My concerns would be for the expansion of the material with the heat generated, and keeping the torque figures correct - basically, Stainless bolts need 25% less torque applied to give the same 'stretch' as a mild steel bolt (so, if a mild bolt should be torqued to 40Nm, then a replacement Stainless one should be done to 30Nm).... with the reduced initial torque, the bolts will still be as 'tight' along their thread, but as the aluminium heats up, that figure may change and the bolts will appear too tight or too loose.

I haven't researched it at all, and it may make no difference, but it is something which may be considered.

If the original bolt is 8.8 grade, then it will need to be replaced with an A4~80 stainless bolt to give the same tensile strength (A2 and 'normal' A4 are ~70 grade).

Certainly, the engine mounting bolts and any tensioner/idler bolts may well be higher strength again. Personally, I'd re-use the old ones, or replace with new zinc plated 8.8 mild steel - I can't see any huge advantage to going stainless on the components you are swapping (maybe the waterpump ones, but only because I have M8x18 flanged bolts already!) - and the belt cover ones if I have them lying about.
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Re: Bolt tensile strengths

Postby madbilly » Mon 03.12.2018, 21:58

Yes, I need to be careful with stainless ones to get the correct strength.

Thanks for the link to the wiki, I wasn't aware of that. However, I can't see any of these bolts listed in there, unless they're some of the ones in the generic "bolts" section.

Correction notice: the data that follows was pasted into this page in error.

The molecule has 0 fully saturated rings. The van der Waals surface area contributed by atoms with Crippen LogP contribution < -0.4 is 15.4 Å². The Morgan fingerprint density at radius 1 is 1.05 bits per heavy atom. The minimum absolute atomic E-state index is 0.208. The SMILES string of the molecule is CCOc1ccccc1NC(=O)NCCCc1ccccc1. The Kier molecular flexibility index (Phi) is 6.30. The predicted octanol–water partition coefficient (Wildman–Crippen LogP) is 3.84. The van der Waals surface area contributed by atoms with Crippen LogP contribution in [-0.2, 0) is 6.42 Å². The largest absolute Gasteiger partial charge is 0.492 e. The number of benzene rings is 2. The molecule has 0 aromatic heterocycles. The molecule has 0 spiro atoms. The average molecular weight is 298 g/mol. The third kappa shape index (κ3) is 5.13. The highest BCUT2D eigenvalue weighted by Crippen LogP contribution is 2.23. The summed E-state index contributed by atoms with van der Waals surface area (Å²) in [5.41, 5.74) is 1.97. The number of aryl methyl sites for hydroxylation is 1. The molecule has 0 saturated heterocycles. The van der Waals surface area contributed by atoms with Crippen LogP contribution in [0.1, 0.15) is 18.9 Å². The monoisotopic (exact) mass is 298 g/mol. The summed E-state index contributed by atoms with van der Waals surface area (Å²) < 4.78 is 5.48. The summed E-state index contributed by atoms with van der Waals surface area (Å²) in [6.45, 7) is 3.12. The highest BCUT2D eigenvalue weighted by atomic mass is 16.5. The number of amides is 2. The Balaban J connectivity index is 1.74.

Thanks for the explanation Dave, I hadn't considered the fact that the ones in the engine bay are subject to heat which ones in the suspension etc are not.

The only really manky bolts are the water pump ones and the ones on the PAS pump and alternator. The ones on the engine mounting are average and all the ones in the belt cover are pretty fine really. The tensioner pulley one is also fine but as you know the idler one I can't see yet!

I may just try and see what I can find in town on Saturday, if I can get past the "gilet jaunes"!
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Re: Bolt tensile strengths

Postby madbilly » Mon 03.12.2018, 23:31

I did some reading. There's definitely a differential heat expansion between SS and aluminium or non-SS which may cause things to work loose, so may not be a good idea to use on a water pump unfortunately.

Also, when used with aluminium, SS can cause the Al to corrode especially in the presence of an electrolyte. So may not be a good idea to use in the cylinder head, but with ani-seize probably isn't an issue.

Anyway, what about tensile strength? I'm particular interested in the water pump bolts as those are the ones I need to replace.

Thanks BCN for the pointers on the coatings, I didn't notice any green paint yet but it doesn't mean it's not been there, I've just not had an eye out for it.
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Re: Bolt tensile strengths

Postby dapinky » Tue 04.12.2018, 12:11

If you look at the head of the bolts you took out from the waterpump (and anywhere else), it should have a specification cast into the top face of the head. If it says nothing, then it is a 'normal' steel bolt. If it has a tensile strength specification it will say '8.8', '10.9' or '12.9'.